In Nigeria, the owners of the killers are back with impunity, By Chidi Anselm Odinkalu


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the village where Tarnongo Mike Utsaha was buried

on 1 April used to be part of the municipality of Makurdi, the capital of Benue State. It only became part of Guma Local Government Area in Benue North-West in 1987. The current governor of Benue State, Samuel Ortom, also comes from Guma.

The LGA derives its name from River Guma, which empties into the River Benue, part of a network of fresh water sources that have historically defined that part of Nigeria as the nation’s food basket. With arable land drained by an abundance of freshwater sources on the foothills of the rainy season, this is a neighbourhood that should ordinarily bustle at this time of year.

The journey into Guma with Mike’s remains revealed the opposite. Mbabai and its neighbouring villages had long been drained of life by mass atrocity. Mourners to the funeral needed the forceful presence of massive deployment of hundreds of well-armed soldiers along the route and in surrounding bushes to reassure them of their safety.

The compound in which the burial itself took place was nearly desolate. A capacious country home belonging to Mike’s dad, a retired judge, had been burnt twice over in attacks reportedly perpetrated, the villagers said, by armed herders. All the mourners could do was linger in the village long enough for the body to be laid into the ground before everyone scampered, grateful that there were no atrocity incidents.

As the mourners left, it was impossible not to ask how the people of Guma, nearly all of who cannot afford what it takes to secure the kind of martial deployment that accompanied Mike’s cortege, bury their dead. It did not take long to find out.

Mgban is a village also in Guma, not too far from Mbabai. Like Mbabai, Mgban has also been decimated by regular attacks from armed herders. Most of the village lives in internal displacement. By an arrangement involving the state government and the

Benue State Emergency Management Authority

, the Benue State Police Command deployed several police officers every evening to guard the Local Government Education Authority (LGEA) Primary School in Mgban, so that those left in the community can go there to sleep at night.

That was until one week after the burial of Mike Utsaha. Shortly before midnight around Good Friday, according to survivors, the police officers deployed around the LGEA Primary School in Mgban all entered their vehicles and left the premises without warning. The villagers already at the school to pass the night had no place else to hide.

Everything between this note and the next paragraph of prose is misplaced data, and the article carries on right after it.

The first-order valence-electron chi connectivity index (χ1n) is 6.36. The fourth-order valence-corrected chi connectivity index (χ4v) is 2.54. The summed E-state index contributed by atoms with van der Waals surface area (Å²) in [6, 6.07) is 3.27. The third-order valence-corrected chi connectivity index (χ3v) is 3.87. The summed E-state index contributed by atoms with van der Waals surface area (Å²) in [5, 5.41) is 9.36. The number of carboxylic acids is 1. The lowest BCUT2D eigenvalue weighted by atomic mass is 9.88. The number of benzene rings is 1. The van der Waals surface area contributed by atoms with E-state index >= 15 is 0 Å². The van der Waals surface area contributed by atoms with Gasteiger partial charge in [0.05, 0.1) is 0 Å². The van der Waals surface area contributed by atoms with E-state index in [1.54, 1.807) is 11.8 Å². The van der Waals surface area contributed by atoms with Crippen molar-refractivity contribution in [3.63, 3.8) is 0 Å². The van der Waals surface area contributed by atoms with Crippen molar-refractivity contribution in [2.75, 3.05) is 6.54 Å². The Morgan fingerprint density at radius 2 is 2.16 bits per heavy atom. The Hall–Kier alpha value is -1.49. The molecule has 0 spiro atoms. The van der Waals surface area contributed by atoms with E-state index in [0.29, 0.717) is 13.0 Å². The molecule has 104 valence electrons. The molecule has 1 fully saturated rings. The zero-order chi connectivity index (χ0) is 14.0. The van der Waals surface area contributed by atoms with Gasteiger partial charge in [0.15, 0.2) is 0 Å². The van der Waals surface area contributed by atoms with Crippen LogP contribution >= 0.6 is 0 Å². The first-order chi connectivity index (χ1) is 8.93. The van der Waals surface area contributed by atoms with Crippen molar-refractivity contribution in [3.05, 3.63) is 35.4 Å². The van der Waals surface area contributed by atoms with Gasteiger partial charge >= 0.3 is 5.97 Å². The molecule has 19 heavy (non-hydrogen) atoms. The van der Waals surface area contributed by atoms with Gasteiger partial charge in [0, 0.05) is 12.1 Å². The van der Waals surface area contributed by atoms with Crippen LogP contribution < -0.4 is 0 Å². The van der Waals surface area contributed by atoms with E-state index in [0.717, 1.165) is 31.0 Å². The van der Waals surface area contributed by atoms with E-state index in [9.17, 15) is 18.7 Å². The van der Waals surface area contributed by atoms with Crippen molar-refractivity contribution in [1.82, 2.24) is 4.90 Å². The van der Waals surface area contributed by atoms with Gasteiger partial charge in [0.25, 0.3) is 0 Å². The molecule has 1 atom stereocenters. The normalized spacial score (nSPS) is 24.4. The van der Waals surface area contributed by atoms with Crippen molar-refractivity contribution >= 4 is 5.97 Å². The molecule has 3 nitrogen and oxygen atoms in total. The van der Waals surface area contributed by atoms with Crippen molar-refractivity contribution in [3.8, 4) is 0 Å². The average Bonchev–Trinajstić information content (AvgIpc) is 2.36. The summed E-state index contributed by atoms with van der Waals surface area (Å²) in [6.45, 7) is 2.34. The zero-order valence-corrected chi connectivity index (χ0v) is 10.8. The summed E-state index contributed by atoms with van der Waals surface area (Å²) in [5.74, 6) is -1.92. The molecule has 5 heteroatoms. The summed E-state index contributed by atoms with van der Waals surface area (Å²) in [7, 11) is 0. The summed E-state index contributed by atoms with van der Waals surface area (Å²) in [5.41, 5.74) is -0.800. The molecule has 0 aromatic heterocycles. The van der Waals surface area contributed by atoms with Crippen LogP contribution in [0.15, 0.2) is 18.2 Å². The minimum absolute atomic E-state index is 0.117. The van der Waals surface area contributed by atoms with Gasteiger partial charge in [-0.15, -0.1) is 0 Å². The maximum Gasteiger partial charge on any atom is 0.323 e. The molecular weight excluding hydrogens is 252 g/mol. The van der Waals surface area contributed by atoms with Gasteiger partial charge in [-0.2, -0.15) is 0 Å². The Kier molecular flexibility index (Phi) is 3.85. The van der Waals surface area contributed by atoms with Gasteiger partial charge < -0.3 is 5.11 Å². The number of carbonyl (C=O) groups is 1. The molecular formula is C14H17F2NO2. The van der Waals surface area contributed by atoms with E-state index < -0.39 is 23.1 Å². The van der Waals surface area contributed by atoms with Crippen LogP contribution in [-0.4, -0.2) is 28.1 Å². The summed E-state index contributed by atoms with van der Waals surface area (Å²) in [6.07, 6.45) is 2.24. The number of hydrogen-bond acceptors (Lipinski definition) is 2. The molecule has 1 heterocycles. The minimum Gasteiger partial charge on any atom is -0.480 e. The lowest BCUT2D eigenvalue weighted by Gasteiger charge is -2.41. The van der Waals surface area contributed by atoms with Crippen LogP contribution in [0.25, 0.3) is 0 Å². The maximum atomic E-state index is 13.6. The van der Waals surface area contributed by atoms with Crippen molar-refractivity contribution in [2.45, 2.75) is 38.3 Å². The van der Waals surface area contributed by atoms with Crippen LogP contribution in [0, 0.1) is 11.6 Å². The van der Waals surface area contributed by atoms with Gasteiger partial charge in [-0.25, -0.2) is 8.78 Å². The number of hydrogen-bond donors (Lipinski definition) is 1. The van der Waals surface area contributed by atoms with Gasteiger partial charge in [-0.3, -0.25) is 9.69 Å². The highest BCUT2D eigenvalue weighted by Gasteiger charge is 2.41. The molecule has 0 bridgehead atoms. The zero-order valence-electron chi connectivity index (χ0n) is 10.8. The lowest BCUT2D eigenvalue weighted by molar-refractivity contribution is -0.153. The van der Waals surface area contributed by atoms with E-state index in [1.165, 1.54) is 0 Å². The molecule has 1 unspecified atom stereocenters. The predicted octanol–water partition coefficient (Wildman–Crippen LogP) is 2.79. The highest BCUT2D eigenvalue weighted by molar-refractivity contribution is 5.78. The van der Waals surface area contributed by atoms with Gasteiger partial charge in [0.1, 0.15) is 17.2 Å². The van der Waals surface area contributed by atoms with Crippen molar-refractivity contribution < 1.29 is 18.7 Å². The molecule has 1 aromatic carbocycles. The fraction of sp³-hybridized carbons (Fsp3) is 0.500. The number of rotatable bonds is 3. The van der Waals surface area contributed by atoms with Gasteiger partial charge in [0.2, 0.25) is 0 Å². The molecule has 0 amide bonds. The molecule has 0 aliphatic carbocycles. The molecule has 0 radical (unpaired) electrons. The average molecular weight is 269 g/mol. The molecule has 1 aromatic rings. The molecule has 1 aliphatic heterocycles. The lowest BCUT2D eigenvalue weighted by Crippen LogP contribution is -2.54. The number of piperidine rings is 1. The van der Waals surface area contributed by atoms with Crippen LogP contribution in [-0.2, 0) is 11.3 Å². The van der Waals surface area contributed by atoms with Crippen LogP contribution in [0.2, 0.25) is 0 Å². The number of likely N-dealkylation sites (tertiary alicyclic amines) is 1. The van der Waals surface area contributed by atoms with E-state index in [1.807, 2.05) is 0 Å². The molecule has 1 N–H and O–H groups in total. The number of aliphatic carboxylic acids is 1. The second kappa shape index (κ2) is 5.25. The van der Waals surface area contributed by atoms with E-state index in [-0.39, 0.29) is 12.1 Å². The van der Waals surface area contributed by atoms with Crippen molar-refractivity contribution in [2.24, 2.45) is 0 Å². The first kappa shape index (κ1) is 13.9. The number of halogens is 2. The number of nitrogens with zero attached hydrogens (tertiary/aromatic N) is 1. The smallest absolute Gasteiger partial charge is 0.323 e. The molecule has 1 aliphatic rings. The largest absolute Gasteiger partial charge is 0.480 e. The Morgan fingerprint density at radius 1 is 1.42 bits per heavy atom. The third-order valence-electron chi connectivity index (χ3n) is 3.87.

Moments after the police retreated, armed attackers arrived, making game of every person in sight, mostly the aged, women, and children.

Initial casualty count was over 43 killed by sunrise.

By the end of the morning after the massacre, another 45 had also been evacuated to nearby hospitals in critical conditions. The dead received a quick and perfunctory mass burial.

Less than 36 hours before the Mgban Massacre, on Wednesday, also in the Christian Holy Week,

another attack on mourners in Umogidi

in Entekpa-Adoka District of Otukpo LGA reportedly killed at least 52 persons. Another mass burial was all that they could get.

48 hours before the massacre in Umogidi, a similar attack liquidated at

least 47 un-armed persons in Ikobi village in Apa LGA, including the local chief


Amidst this orgy of massacres,

Benue State Governor, Samuel Ortom, who has since lost the ability to safely visit his village in Guma, traveled to Port Harcourt, Rivers State, around 6 April

, reportedly to attend the commissioning of projects by his counterpart in Kaduna State, Nasi El-Rufai, both of them as guests of Rivers State Governor, Nyesom Wike. It was a characteristically thoughtless journey by a man who had long ago lost any sense of what a governor exists to do.

The symbolism of the encounter in Rivers State between the governors of Benue and Kaduna States, once implacable political foes, was not lost on many. In Port Harcourt, they could have been mistaken for a compatibly contented political pairing. Less than two years ago,

in May 2021

, they were at each other’s throats exchanging choice epithets with the abandon of drunken sailors in a bar-room brawl.

Between them, these two men have presided over arguably two of the worst records of mass atrocity in Nigeria in the past eight years. In 80 days in the first quarter of 2023,

Kaduna State reported at least 125 killed and 60 abducted

. Those who specialise in tracking these incidents would swear that these numbers massage the reality. Over five days in the first week of April 2023, Benue State lost at least

134 persons

in a killing spree. In the period since the end of the presidential election in February,

over 400 have reportedly been massacred in Benue State


The timing of these massacres is significant. On 8 April, 

Daily Times

high profile abduction of law professor and former Deputy Governor of Nasarawa State near the Federal Capital Territory, Onje Gye-Wado

a statement issued in his name calling for “an end to extreme violence.”

spreading false information

demobilisation of the Benue State Livestock Guards

The governor begged to differ


Matthew Hassan Kukah, spoke in his Easter Message












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